Bharat Petroleum plans to reconstruct damaged tank on Butcher Island after lightning strike
This year, Bharat Petroleum plans to reconstruct tank no.13, damaged in a fire that broke out following a lightning strike on Butcher Island
The tank, which has a capacity of 32,000 metric tonnes, was filled to the brim with high-speed diesel oil when it was struck by lightning, catching fire, in October
It took teams of the fire brigade and Mumbai Port Trust (MbPT) three days to control the fire that broke out in tank number 13 of Bharat Petroleum Corporation Limited (BPCL) at Butcher Island on October 6. At the time of the incident, the tank, which had a capacity of 32,000 metric tonnes, was filled to the brim with high-speed diesel oil. While there were no casualties, the tank was irreversibly damaged in a lightning strike, which led to the fire. Come 2018 and the BPCL will spend over Rs 25 crore to reconstruct the damaged tank.
Besides the damaged tank, two other tanks, placed adjacent to the damaged one, would be replaced, in keeping with safety norms. Confirming the development, a senior BPCL official said, "Work on the new tank will commence in 2018. We will invite tenders for the project in January. The lowest bidder, who meets the technical specifications and safety requirements, will be chosen for the project. We have already submitted a detailed plan of action to the management for approval. Funds for the project will be released in phases, as special allocation may be required in BPCL's financial budget, which will be sanctioned by April 2018."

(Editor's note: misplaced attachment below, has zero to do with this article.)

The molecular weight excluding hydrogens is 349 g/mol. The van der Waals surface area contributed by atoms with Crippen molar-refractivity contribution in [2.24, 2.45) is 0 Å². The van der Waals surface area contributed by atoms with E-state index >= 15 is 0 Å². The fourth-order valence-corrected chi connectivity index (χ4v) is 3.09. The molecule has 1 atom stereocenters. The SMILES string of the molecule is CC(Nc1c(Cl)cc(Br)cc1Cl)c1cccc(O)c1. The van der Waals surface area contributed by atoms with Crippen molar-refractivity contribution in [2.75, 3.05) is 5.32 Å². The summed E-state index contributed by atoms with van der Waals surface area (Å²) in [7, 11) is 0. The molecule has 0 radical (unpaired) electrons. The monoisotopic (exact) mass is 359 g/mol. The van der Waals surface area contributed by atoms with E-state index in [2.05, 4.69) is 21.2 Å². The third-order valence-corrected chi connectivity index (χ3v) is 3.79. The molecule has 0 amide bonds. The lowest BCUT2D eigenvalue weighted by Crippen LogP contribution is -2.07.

According to the official, a high-level probe committee from the Oil Industry Safety Directorate (OISD) has submitted their report on the blaze to the Union Petroleum Ministry and the BPCL chairman. "The Petroleum and Explosive Safety Organisation (PESO) has also made some recommendations to prevent a repeat of the incident," the official said.
What went wrong?
Without divulging anything about the probe's conclusions, M Gupta, OISD additional director (refinery), who was one of the committee experts in the probe, confirmed that their department has submitted the report. A senior BPCL official, however, said, "The report states that the roof of the storage tank, which was built in 1984, may have suffered corrosion over the years, which allowed the lightning to cause the blaze."
Following the third inspection at the incident spot by OISD, experts had said that the tank had a conductor to protect it from lighting. Therefore, several officials had expressed concerns about how the fire broke out, as the tank that caught fire had a fixed lid, unlike the floating HPCL tank that had caught fire a few months ago in Visakhapatnam. The OISD report's findings answer the confusion.
According to BPCL sources, the estimated loss due to the fire was approximately Rs 80 crore. "Besides the tank, radar gauges and hydro-carbon detectors were also destroyed. We have installed the high volume long range (HVLR) monitors, which were recommended by MV Lal Committee report two years ago. Of the eleven tanks at the Island, three stored high-speed diesel oil (one of which was damaged) and the remaining right contained furnace oil. The cost of rebuilding the new tank is estimated to be around Rs 25 crore. As per the new safety norms, we can either do away with one of the tanks or make the size of the new tank smaller. We are hoping to get the tank ready by the end of 2018. It should be operational soon after," the officer said.
No. of hours the tank was on fire
No. of CISF personnel responsible for the island's security
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